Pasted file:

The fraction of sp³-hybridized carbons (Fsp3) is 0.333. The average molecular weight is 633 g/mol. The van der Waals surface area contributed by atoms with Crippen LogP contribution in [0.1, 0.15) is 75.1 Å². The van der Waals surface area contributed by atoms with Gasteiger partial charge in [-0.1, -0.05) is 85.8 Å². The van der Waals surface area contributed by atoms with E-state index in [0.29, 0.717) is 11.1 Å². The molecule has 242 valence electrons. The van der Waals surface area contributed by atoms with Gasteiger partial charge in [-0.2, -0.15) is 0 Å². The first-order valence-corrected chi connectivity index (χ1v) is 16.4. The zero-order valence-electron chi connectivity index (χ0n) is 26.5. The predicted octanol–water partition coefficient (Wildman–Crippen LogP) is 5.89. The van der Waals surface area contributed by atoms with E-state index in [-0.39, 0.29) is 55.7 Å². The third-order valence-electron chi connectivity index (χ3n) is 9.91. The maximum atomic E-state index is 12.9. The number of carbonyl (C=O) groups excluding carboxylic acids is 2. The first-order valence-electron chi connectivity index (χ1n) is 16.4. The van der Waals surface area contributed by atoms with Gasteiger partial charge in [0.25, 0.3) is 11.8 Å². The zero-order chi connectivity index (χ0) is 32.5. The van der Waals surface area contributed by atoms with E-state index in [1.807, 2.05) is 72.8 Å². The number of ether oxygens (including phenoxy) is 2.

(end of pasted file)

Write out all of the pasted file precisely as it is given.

The fraction of sp³-hybridized carbons (Fsp3) is 0.333. The average molecular weight is 633 g/mol. The van der Waals surface area contributed by atoms with Crippen LogP contribution in [0.1, 0.15) is 75.1 Å². The van der Waals surface area contributed by atoms with Gasteiger partial charge in [-0.1, -0.05) is 85.8 Å². The van der Waals surface area contributed by atoms with E-state index in [0.29, 0.717) is 11.1 Å². The molecule has 242 valence electrons. The van der Waals surface area contributed by atoms with Gasteiger partial charge in [-0.2, -0.15) is 0 Å². The first-order valence-corrected chi connectivity index (χ1v) is 16.4. The zero-order valence-electron chi connectivity index (χ0n) is 26.5. The predicted octanol–water partition coefficient (Wildman–Crippen LogP) is 5.89. The van der Waals surface area contributed by atoms with E-state index in [-0.39, 0.29) is 55.7 Å². The third-order valence-electron chi connectivity index (χ3n) is 9.91. The maximum atomic E-state index is 12.9. The number of carbonyl (C=O) groups excluding carboxylic acids is 2. The first-order valence-electron chi connectivity index (χ1n) is 16.4. The van der Waals surface area contributed by atoms with Gasteiger partial charge in [0.25, 0.3) is 11.8 Å². The zero-order chi connectivity index (χ0) is 32.5. The van der Waals surface area contributed by atoms with E-state index in [1.807, 2.05) is 72.8 Å². The number of ether oxygens (including phenoxy) is 2.